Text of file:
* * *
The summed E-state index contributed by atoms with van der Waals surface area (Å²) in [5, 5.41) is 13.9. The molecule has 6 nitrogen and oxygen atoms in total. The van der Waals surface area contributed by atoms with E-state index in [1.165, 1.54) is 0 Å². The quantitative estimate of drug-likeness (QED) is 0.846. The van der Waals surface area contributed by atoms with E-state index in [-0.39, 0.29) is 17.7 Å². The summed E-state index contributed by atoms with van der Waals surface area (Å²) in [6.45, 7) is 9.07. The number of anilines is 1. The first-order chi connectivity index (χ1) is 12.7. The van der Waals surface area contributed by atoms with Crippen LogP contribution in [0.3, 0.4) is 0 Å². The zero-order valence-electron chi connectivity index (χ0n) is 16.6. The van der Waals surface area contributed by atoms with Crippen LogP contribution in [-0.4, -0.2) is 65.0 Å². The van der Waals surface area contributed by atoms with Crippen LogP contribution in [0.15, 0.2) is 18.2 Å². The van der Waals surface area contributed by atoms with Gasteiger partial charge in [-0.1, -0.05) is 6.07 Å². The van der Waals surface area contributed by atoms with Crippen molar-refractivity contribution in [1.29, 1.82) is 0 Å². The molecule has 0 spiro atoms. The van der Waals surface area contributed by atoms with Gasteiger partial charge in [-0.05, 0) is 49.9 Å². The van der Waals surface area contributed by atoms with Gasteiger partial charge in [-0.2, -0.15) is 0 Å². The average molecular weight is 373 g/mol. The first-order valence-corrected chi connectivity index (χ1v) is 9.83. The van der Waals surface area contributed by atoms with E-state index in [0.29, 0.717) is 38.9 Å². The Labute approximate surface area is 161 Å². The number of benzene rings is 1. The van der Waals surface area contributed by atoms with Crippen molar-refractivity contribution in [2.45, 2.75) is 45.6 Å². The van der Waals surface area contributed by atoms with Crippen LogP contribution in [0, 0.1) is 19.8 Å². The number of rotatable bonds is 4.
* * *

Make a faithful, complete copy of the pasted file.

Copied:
The summed E-state index contributed by atoms with van der Waals surface area (Å²) in [5, 5.41) is 13.9. The molecule has 6 nitrogen and oxygen atoms in total. The van der Waals surface area contributed by atoms with E-state index in [1.165, 1.54) is 0 Å². The quantitative estimate of drug-likeness (QED) is 0.846. The van der Waals surface area contributed by atoms with E-state index in [-0.39, 0.29) is 17.7 Å². The summed E-state index contributed by atoms with van der Waals surface area (Å²) in [6.45, 7) is 9.07. The number of anilines is 1. The first-order chi connectivity index (χ1) is 12.7. The van der Waals surface area contributed by atoms with Crippen LogP contribution in [0.3, 0.4) is 0 Å². The zero-order valence-electron chi connectivity index (χ0n) is 16.6. The van der Waals surface area contributed by atoms with Crippen LogP contribution in [-0.4, -0.2) is 65.0 Å². The van der Waals surface area contributed by atoms with Crippen LogP contribution in [0.15, 0.2) is 18.2 Å². The van der Waals surface area contributed by atoms with Gasteiger partial charge in [-0.1, -0.05) is 6.07 Å². The van der Waals surface area contributed by atoms with Crippen molar-refractivity contribution in [1.29, 1.82) is 0 Å². The molecule has 0 spiro atoms. The van der Waals surface area contributed by atoms with Gasteiger partial charge in [-0.05, 0) is 49.9 Å². The van der Waals surface area contributed by atoms with Gasteiger partial charge in [-0.2, -0.15) is 0 Å². The average molecular weight is 373 g/mol. The first-order valence-corrected chi connectivity index (χ1v) is 9.83. The van der Waals surface area contributed by atoms with E-state index in [0.29, 0.717) is 38.9 Å². The Labute approximate surface area is 161 Å². The number of benzene rings is 1. The van der Waals surface area contributed by atoms with Crippen molar-refractivity contribution in [2.45, 2.75) is 45.6 Å². The van der Waals surface area contributed by atoms with Crippen LogP contribution in [0, 0.1) is 19.8 Å². The number of rotatable bonds is 4.